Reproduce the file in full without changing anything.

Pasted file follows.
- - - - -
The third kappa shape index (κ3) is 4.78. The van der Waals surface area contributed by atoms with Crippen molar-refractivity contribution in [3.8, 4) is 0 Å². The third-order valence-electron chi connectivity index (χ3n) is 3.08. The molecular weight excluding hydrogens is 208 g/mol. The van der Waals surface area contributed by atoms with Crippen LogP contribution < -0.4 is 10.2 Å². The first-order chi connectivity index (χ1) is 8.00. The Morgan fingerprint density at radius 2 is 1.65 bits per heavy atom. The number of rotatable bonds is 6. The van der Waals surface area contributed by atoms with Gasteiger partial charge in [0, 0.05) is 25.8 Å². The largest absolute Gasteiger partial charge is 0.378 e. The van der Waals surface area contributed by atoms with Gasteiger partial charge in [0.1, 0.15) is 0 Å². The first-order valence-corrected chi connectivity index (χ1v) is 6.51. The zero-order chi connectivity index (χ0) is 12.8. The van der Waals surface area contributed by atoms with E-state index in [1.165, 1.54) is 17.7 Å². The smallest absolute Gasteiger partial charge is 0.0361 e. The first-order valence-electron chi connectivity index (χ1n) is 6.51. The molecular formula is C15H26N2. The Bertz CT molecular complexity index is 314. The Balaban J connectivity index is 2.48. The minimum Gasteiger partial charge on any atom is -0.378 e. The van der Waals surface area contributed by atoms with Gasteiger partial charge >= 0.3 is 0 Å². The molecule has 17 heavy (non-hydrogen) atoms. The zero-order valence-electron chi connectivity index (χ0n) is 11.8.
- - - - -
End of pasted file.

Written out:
The third kappa shape index (κ3) is 4.78. The van der Waals surface area contributed by atoms with Crippen molar-refractivity contribution in [3.8, 4) is 0 Å². The third-order valence-electron chi connectivity index (χ3n) is 3.08. The molecular weight excluding hydrogens is 208 g/mol. The van der Waals surface area contributed by atoms with Crippen LogP contribution < -0.4 is 10.2 Å². The first-order chi connectivity index (χ1) is 8.00. The Morgan fingerprint density at radius 2 is 1.65 bits per heavy atom. The number of rotatable bonds is 6. The van der Waals surface area contributed by atoms with Gasteiger partial charge in [0, 0.05) is 25.8 Å². The largest absolute Gasteiger partial charge is 0.378 e. The van der Waals surface area contributed by atoms with Gasteiger partial charge in [0.1, 0.15) is 0 Å². The first-order valence-corrected chi connectivity index (χ1v) is 6.51. The zero-order chi connectivity index (χ0) is 12.8. The van der Waals surface area contributed by atoms with E-state index in [1.165, 1.54) is 17.7 Å². The smallest absolute Gasteiger partial charge is 0.0361 e. The first-order valence-electron chi connectivity index (χ1n) is 6.51. The molecular formula is C15H26N2. The Bertz CT molecular complexity index is 314. The Balaban J connectivity index is 2.48. The minimum Gasteiger partial charge on any atom is -0.378 e. The van der Waals surface area contributed by atoms with Gasteiger partial charge >= 0.3 is 0 Å². The molecule has 17 heavy (non-hydrogen) atoms. The zero-order valence-electron chi connectivity index (χ0n) is 11.8.